Five Pitfalls for Food Education (and why TastEd is Different)creative66
Like many of the best laid plans, lessons in healthy eating can go awry.
Here are some of the ways food education has gone wrong in the past and an explanation of why TastEd is different.
- Food education is too theoretical and not enough about food. It is all very well teaching a child about 5-a-day at a logical rational level. But the big question is, do they actually choose to eat 5-a-day in real life? Unlike the food education of the past, TastEd focuses less on theory and more on direct – and delicious – interactions with ingredients.
- Food education is not enough about pleasure. Most lessons on healthy eating have a strong air of ‘should’ about them and pay no attention to a child’s likes and dislikes. Yet nutrients only count when someone chooses to eat them. TastEd lessons are directly aimed at preference change and encourage the children to talk about the foods that give them pleasure.
- Food education is too boring. Too many lessons in healthy eating have been uninspired. We believe that children learn best about food when it is less like a lecture and more like a fun game of exploration.
- If it is done wrong, food education can promote a disordered relationship with food. Too many lessons on healthy eating fall into the trap of demonising certain food groups such as fats and sugars. This can leave children feeling guilty and confused about their food choices and about their own bodies. TastEd by contrast adopts a non-judgmental attitude to food. We do not talk to the children about obesity or about fat grams. Rather, we encourage them to trust their own senses and to realise that they have the ability to widen their own palate. The point of the lessons is to create a safe and welcoming atmosphere for children to explore their own tastes.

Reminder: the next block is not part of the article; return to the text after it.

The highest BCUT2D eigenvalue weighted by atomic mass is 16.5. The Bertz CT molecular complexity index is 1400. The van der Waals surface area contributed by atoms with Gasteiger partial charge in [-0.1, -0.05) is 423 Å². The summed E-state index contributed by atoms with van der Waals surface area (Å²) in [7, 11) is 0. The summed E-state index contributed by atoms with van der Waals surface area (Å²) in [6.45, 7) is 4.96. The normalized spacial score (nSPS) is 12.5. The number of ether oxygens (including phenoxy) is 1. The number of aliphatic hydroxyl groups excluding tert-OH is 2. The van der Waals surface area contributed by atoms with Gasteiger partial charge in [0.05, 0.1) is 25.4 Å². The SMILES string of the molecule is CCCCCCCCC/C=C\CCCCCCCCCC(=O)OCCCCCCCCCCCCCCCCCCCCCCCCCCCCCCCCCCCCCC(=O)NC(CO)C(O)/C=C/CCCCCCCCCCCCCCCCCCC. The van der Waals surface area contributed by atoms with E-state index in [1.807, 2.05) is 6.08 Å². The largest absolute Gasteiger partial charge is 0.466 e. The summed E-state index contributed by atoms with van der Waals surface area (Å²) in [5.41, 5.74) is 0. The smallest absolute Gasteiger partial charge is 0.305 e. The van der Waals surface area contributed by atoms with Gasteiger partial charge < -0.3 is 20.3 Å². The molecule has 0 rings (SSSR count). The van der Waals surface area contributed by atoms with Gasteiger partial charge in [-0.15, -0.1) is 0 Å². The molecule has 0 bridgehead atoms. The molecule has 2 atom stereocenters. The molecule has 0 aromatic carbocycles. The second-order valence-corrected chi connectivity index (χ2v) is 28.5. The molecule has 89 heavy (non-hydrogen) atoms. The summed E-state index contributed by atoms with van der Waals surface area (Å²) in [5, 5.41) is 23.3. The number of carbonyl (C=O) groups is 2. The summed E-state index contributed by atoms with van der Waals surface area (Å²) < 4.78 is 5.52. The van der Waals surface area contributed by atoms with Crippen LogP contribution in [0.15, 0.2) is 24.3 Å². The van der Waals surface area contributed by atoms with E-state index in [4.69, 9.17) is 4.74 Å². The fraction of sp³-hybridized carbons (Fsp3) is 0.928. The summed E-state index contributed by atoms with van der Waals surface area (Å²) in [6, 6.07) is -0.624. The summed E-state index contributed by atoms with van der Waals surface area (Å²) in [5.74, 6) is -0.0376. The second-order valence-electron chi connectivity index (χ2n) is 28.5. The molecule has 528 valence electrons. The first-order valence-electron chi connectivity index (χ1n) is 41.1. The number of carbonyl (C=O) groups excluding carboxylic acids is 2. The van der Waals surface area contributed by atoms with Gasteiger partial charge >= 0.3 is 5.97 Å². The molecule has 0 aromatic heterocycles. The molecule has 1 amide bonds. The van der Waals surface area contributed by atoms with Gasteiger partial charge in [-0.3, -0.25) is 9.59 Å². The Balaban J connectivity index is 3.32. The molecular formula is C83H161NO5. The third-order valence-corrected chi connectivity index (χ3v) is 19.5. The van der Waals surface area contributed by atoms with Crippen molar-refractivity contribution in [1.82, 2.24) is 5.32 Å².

- Food education teaches children to run before they can walk. The main focus of school lessons on food has been cooking (and sometimes gardening too). There is nothing wrong with this; most children desperately need more knowledge of cookery. But before children can learn how to cook they need to learn how to eat. TastEd lessons pare it right back down to the fundamental sensory knowledge of vegetables and fruits. Teachers at Washingborough Academy report that a child who has received TastEd lessons is then able to engage much more fully with cooking activities.